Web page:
Over the next 10 years, California expects to see higher natural gas demand, but with less gas being used for electricity generation, according to the California Energy Commission's (CEC) 2015 Integrated Energy Policy Report (IEPR).
The report, which was submitted to state legislature earlier this month, makes sweeping recommendations for both the gas and power sectors.
The IEPR focuses on greater research of methane emissions from the gas delivery system; getting a "better understanding of the societal benefits" of natural gas use in vehicle transportation, the state's largest source of greenhouse gas (GHG) emissions at 37%; and overcoming the barriers to increased biogas use.
The CEC's latest 10-year report takes its direction from Gov. Jerry Brown's call last year (see Daily GPI, April 30, 2015) to take “significant amounts of carbon out of the economy without harming its vibrancy." It is all focused on Brown's mandate for "stopping potentially catastrophic changes to our climate system."
By 2024, the end of the IEPR forecast period, end-use natural gas demand is expected to be about 9.3% higher than 2013 levels. CEC staff attribute the growth to a combination of residential, commercial and transportation sector demand increases, while gas for power generation declines over the same 10-year period.
"This is driven by increases in the share of electricity generated from renewable resources that reduce the need for power from fossil-fueled sources," according to the report.
Henry Hub prices are forecast in the report’s high price case to reach $6.87/Mcf in 2030, compared to a low price outcome of $4.08/Mcf in that same year. The projection is for annual price increases ranging between 2.6% and 6.2%.
The IEPR concludes that California is "well on its way" to reducing GHG emissions to 1990 levels by 2020 as required by the state's 2006 Global Warming Solutions Act. The report calls out recent studies that have shown that methane leakage can reduce the climate benefits of natural gas use.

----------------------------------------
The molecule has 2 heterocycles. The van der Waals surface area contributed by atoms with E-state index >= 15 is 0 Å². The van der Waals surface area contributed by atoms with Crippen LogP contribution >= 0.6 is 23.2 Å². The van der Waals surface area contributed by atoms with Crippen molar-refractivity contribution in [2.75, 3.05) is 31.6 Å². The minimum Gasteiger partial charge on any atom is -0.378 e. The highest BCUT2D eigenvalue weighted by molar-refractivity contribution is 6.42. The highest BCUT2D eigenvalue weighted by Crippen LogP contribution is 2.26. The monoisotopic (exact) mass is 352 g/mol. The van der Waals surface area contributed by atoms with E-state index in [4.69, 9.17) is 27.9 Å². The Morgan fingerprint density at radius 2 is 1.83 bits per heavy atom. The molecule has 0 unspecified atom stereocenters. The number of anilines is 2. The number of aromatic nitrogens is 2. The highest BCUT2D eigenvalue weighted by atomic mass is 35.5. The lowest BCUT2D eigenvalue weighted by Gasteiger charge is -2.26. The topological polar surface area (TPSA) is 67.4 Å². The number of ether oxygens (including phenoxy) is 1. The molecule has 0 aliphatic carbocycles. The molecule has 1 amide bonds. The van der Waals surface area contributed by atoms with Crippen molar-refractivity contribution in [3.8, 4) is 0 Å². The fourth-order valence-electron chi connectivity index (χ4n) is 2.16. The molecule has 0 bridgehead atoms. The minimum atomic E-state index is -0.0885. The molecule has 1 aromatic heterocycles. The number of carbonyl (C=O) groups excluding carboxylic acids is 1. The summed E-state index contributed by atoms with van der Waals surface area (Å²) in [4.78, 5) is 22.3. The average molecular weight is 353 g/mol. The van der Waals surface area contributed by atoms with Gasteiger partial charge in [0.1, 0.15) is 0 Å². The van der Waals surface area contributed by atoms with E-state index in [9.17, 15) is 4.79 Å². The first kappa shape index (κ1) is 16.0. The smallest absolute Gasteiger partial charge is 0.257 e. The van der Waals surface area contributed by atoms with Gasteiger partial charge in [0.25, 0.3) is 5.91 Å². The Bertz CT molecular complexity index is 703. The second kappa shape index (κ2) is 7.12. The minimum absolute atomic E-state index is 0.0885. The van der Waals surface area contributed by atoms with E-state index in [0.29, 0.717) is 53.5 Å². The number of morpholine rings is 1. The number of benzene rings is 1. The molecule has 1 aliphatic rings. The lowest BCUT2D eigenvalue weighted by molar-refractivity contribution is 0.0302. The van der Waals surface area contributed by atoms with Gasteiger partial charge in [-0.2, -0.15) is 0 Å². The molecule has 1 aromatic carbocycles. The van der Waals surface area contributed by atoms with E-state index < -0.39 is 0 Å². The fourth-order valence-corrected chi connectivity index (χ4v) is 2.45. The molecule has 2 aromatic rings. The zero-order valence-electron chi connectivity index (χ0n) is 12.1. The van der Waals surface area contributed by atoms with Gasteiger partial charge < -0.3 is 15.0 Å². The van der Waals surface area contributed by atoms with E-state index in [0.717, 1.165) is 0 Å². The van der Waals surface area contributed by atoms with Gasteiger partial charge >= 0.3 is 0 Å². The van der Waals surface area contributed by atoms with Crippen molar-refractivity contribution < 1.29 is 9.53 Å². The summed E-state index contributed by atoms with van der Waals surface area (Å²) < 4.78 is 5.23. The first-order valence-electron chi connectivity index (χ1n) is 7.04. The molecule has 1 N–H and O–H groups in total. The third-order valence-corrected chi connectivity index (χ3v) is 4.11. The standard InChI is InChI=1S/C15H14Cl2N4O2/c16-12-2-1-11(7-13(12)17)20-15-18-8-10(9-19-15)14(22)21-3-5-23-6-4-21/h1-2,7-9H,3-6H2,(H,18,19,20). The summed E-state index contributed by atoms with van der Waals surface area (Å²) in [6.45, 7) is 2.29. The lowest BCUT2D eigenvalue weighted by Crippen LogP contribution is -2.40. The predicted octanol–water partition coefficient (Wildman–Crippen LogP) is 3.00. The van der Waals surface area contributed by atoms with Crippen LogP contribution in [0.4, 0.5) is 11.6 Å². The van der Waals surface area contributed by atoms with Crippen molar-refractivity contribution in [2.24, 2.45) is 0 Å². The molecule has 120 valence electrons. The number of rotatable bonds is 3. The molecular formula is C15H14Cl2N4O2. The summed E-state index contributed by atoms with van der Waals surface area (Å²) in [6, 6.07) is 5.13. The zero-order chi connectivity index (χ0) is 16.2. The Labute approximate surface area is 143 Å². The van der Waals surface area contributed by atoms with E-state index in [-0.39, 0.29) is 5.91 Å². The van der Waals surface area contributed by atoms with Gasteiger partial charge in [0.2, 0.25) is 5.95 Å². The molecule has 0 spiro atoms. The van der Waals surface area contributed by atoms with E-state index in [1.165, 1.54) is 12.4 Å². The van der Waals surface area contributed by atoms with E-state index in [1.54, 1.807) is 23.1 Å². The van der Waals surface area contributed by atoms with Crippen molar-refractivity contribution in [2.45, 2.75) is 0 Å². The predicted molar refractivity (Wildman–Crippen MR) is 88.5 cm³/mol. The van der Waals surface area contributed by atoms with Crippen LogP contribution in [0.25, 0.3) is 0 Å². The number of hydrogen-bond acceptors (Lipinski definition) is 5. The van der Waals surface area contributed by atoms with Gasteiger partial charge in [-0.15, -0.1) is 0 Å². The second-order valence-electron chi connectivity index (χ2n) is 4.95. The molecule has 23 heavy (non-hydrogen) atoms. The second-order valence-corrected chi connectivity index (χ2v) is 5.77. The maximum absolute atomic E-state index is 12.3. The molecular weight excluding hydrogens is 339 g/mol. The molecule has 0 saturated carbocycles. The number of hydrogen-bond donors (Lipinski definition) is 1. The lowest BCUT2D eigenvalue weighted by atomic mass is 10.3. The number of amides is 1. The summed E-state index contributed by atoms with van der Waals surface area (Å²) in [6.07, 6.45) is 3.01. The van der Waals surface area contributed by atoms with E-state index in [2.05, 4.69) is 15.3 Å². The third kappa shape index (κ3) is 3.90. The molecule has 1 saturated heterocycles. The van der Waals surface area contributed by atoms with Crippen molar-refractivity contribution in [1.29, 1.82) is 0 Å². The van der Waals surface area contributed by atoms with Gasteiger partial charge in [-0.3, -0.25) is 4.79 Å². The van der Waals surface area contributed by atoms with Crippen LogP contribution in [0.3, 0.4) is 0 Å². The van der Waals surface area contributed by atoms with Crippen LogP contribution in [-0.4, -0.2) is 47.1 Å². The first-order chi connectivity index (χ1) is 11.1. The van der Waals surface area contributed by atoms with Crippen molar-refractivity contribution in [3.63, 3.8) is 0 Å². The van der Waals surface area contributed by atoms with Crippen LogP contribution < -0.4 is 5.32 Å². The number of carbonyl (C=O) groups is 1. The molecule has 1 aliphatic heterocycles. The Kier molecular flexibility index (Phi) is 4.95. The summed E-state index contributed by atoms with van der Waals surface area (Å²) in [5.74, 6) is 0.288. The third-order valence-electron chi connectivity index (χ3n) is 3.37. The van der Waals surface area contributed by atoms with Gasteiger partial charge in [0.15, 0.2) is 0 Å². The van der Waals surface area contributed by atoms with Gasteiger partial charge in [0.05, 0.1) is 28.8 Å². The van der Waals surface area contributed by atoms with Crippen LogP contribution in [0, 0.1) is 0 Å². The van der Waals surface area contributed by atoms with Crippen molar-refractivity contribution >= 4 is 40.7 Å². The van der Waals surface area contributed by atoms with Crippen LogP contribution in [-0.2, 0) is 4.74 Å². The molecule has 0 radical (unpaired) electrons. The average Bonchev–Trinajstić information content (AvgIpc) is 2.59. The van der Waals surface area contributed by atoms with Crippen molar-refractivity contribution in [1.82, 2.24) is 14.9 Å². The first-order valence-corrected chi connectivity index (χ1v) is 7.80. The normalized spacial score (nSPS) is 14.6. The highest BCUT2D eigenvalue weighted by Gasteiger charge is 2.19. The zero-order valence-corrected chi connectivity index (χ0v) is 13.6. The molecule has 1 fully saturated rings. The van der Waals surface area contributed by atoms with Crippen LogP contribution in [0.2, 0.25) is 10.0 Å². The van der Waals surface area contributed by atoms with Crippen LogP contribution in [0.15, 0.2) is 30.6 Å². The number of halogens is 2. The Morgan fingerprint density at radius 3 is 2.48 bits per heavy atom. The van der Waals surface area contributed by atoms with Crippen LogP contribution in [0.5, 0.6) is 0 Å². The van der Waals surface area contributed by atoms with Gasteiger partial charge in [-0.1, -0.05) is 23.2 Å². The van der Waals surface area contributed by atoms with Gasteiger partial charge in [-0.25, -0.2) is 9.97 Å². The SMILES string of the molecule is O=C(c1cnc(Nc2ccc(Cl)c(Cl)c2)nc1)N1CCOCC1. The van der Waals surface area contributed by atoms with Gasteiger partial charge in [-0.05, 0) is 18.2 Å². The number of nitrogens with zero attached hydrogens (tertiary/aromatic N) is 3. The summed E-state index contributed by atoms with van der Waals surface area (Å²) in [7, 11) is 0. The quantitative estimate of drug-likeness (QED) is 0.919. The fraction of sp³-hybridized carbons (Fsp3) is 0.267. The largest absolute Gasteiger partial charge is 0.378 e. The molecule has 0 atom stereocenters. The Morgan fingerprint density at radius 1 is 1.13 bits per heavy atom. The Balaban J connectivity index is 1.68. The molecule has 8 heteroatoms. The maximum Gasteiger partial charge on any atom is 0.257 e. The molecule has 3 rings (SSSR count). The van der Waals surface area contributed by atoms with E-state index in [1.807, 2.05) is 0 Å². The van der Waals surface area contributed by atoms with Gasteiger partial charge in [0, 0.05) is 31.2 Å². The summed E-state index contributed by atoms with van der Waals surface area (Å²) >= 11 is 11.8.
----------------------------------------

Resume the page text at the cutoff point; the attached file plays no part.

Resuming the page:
The report notes that changes in both the natural gas and electric grids in the state will require "a higher degree of coordination" between the gas and electric industries in the years ahead.
The CEC sees natural gas as playing "an important, but smaller, role in the state's energy mix in coming decades. Roughly 40% of the state's natural gas consumption goes for power generation, compared to a national proportion of 31%.
"As California electric utilities convert electricity generation portfolios away from carbon-intensive resources, the way natural gas is used will change," according to the IEPR report. "These changes will not only affect the quantity of natural gas used to generate electricity, but how and when natural gas-fired resources need to operate."
Among the report's recommendations are:
Increased funding for gas research supporting safety concerns, mitigating leakage from aging infrastructure and GHG reductions;
Utilities in conjunction with the CEC should develop strategies and plans for decarbonizing the natural gas system;
More research on natural gas' role as a transportation fuel and monitoring of economic impacts affecting the adoption rate of natural gas vehicles;
Support efforts to develop frameworks, markets and analyses that more accurately value the cost/benefits of CHP; and
Continue to monitor changes in the natural gas and electricity generation interface.
"As the use of gas for power generation increases nationwide and the need for quick-ramping gas-fired generation to integrate intermittent renewable resources has grown, natural gas and electricity industries have become increasingly interdependent," the report said.
Given the continuing focus on the Southern California Gas Co. storage well leak at its Aliso Canyon underground facility (see Daily GPI, Feb. 8; Feb. 4), the report devotes considerable space to the challenges of estimating methane emissions from gas system operations, noting that researchers use bottom-up, top-down and hybrid methods. The report concludes that "methane emission estimates for California are uncertain."
While recent research has suggested that the state's overall methane emissions are less than 1% of the total throughput, the CEC report notes that this may be underestimated. It lists various problems with the measurement approaches.
"Despite the uncertainty, there is adequate evidence that California needs to move forward aggressively to reduce methane emissions both inside and outside the state," the IEPR concludes. It outlines 11 ongoing programs by the CEC, California Air Resources Board and the California Public Utilities Commission that are addressing methane leakage concerns, including some collaborative work with the Environmental Defense Fund and various federal agencies.